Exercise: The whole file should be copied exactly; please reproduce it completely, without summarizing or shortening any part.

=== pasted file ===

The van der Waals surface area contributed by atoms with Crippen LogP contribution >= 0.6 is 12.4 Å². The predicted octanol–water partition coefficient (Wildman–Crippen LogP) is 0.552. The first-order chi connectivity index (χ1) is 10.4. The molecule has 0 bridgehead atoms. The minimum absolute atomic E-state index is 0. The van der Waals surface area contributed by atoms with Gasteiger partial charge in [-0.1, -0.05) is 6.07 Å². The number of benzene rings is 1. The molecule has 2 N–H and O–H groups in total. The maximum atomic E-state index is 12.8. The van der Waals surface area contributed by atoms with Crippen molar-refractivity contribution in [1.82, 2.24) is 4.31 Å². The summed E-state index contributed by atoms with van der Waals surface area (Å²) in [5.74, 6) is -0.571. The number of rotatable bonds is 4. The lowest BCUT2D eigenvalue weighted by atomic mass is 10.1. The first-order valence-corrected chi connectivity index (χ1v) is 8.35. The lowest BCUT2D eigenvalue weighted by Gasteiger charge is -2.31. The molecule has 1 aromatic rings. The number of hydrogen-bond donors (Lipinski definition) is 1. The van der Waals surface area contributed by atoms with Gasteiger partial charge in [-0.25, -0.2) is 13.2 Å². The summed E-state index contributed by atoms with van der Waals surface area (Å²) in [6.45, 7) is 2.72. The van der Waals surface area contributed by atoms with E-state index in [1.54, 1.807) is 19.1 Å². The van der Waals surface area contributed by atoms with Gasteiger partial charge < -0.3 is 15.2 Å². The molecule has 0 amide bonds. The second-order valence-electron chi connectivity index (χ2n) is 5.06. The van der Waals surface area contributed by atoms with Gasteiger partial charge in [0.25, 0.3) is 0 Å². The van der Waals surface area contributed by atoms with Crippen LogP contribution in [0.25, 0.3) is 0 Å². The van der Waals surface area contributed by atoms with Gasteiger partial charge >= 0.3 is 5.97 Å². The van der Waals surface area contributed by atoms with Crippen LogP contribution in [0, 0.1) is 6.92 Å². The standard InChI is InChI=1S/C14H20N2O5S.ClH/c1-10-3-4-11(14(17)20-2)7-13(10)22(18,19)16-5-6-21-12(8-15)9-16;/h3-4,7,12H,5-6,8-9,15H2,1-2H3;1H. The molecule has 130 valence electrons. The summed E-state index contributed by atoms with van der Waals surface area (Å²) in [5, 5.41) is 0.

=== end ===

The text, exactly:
The van der Waals surface area contributed by atoms with Crippen LogP contribution >= 0.6 is 12.4 Å². The predicted octanol–water partition coefficient (Wildman–Crippen LogP) is 0.552. The first-order chi connectivity index (χ1) is 10.4. The molecule has 0 bridgehead atoms. The minimum absolute atomic E-state index is 0. The van der Waals surface area contributed by atoms with Gasteiger partial charge in [-0.1, -0.05) is 6.07 Å². The number of benzene rings is 1. The molecule has 2 N–H and O–H groups in total. The maximum atomic E-state index is 12.8. The van der Waals surface area contributed by atoms with Crippen molar-refractivity contribution in [1.82, 2.24) is 4.31 Å². The summed E-state index contributed by atoms with van der Waals surface area (Å²) in [5.74, 6) is -0.571. The number of rotatable bonds is 4. The lowest BCUT2D eigenvalue weighted by atomic mass is 10.1. The first-order valence-corrected chi connectivity index (χ1v) is 8.35. The lowest BCUT2D eigenvalue weighted by Gasteiger charge is -2.31. The molecule has 1 aromatic rings. The number of hydrogen-bond donors (Lipinski definition) is 1. The van der Waals surface area contributed by atoms with Gasteiger partial charge in [-0.25, -0.2) is 13.2 Å². The summed E-state index contributed by atoms with van der Waals surface area (Å²) in [6.45, 7) is 2.72. The van der Waals surface area contributed by atoms with E-state index in [1.54, 1.807) is 19.1 Å². The van der Waals surface area contributed by atoms with Gasteiger partial charge < -0.3 is 15.2 Å². The molecule has 0 amide bonds. The second-order valence-electron chi connectivity index (χ2n) is 5.06. The van der Waals surface area contributed by atoms with Gasteiger partial charge in [0.25, 0.3) is 0 Å². The van der Waals surface area contributed by atoms with Crippen LogP contribution in [0.25, 0.3) is 0 Å². The van der Waals surface area contributed by atoms with Gasteiger partial charge >= 0.3 is 5.97 Å². The van der Waals surface area contributed by atoms with Crippen LogP contribution in [0, 0.1) is 6.92 Å². The standard InChI is InChI=1S/C14H20N2O5S.ClH/c1-10-3-4-11(14(17)20-2)7-13(10)22(18,19)16-5-6-21-12(8-15)9-16;/h3-4,7,12H,5-6,8-9,15H2,1-2H3;1H. The molecule has 130 valence electrons. The summed E-state index contributed by atoms with van der Waals surface area (Å²) in [5, 5.41) is 0.